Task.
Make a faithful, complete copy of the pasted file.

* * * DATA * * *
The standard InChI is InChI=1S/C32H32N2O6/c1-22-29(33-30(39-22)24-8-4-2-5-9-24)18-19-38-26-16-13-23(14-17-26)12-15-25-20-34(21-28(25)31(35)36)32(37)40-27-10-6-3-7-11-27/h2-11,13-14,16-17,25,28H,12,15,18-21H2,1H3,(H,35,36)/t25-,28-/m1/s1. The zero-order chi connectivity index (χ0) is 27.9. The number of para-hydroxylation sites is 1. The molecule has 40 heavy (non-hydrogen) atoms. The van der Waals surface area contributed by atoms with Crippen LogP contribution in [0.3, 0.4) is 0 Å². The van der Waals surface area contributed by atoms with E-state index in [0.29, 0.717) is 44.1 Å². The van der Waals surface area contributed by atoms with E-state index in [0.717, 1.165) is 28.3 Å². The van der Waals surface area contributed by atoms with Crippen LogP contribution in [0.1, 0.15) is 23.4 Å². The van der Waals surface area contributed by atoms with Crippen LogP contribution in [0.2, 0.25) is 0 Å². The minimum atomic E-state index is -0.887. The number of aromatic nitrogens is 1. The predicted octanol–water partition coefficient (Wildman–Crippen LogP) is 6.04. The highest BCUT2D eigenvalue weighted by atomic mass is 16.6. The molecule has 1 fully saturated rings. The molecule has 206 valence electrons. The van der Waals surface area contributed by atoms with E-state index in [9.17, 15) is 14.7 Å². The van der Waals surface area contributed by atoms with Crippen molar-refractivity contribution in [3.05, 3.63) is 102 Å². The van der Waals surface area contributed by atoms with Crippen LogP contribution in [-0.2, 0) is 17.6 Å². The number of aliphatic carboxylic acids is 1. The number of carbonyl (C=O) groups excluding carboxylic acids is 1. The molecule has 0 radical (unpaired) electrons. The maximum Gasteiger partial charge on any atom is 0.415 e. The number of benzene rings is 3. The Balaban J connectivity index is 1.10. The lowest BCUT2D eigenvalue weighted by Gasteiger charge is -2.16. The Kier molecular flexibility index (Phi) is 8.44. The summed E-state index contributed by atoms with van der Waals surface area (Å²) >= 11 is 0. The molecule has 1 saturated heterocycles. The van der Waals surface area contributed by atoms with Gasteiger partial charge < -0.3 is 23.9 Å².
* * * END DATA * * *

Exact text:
The standard InChI is InChI=1S/C32H32N2O6/c1-22-29(33-30(39-22)24-8-4-2-5-9-24)18-19-38-26-16-13-23(14-17-26)12-15-25-20-34(21-28(25)31(35)36)32(37)40-27-10-6-3-7-11-27/h2-11,13-14,16-17,25,28H,12,15,18-21H2,1H3,(H,35,36)/t25-,28-/m1/s1. The zero-order chi connectivity index (χ0) is 27.9. The number of para-hydroxylation sites is 1. The molecule has 40 heavy (non-hydrogen) atoms. The van der Waals surface area contributed by atoms with Crippen LogP contribution in [0.3, 0.4) is 0 Å². The van der Waals surface area contributed by atoms with E-state index in [0.29, 0.717) is 44.1 Å². The van der Waals surface area contributed by atoms with E-state index in [0.717, 1.165) is 28.3 Å². The van der Waals surface area contributed by atoms with Crippen LogP contribution in [0.1, 0.15) is 23.4 Å². The van der Waals surface area contributed by atoms with Crippen LogP contribution in [0.2, 0.25) is 0 Å². The minimum atomic E-state index is -0.887. The number of aromatic nitrogens is 1. The predicted octanol–water partition coefficient (Wildman–Crippen LogP) is 6.04. The highest BCUT2D eigenvalue weighted by atomic mass is 16.6. The molecule has 1 fully saturated rings. The molecule has 206 valence electrons. The van der Waals surface area contributed by atoms with E-state index in [9.17, 15) is 14.7 Å². The van der Waals surface area contributed by atoms with Crippen molar-refractivity contribution in [3.05, 3.63) is 102 Å². The van der Waals surface area contributed by atoms with Crippen LogP contribution in [-0.2, 0) is 17.6 Å². The number of aliphatic carboxylic acids is 1. The number of carbonyl (C=O) groups excluding carboxylic acids is 1. The molecule has 0 radical (unpaired) electrons. The maximum Gasteiger partial charge on any atom is 0.415 e. The number of benzene rings is 3. The Balaban J connectivity index is 1.10. The lowest BCUT2D eigenvalue weighted by Gasteiger charge is -2.16. The Kier molecular flexibility index (Phi) is 8.44. The summed E-state index contributed by atoms with van der Waals surface area (Å²) >= 11 is 0. The molecule has 1 saturated heterocycles. The van der Waals surface area contributed by atoms with Gasteiger partial charge < -0.3 is 23.9 Å².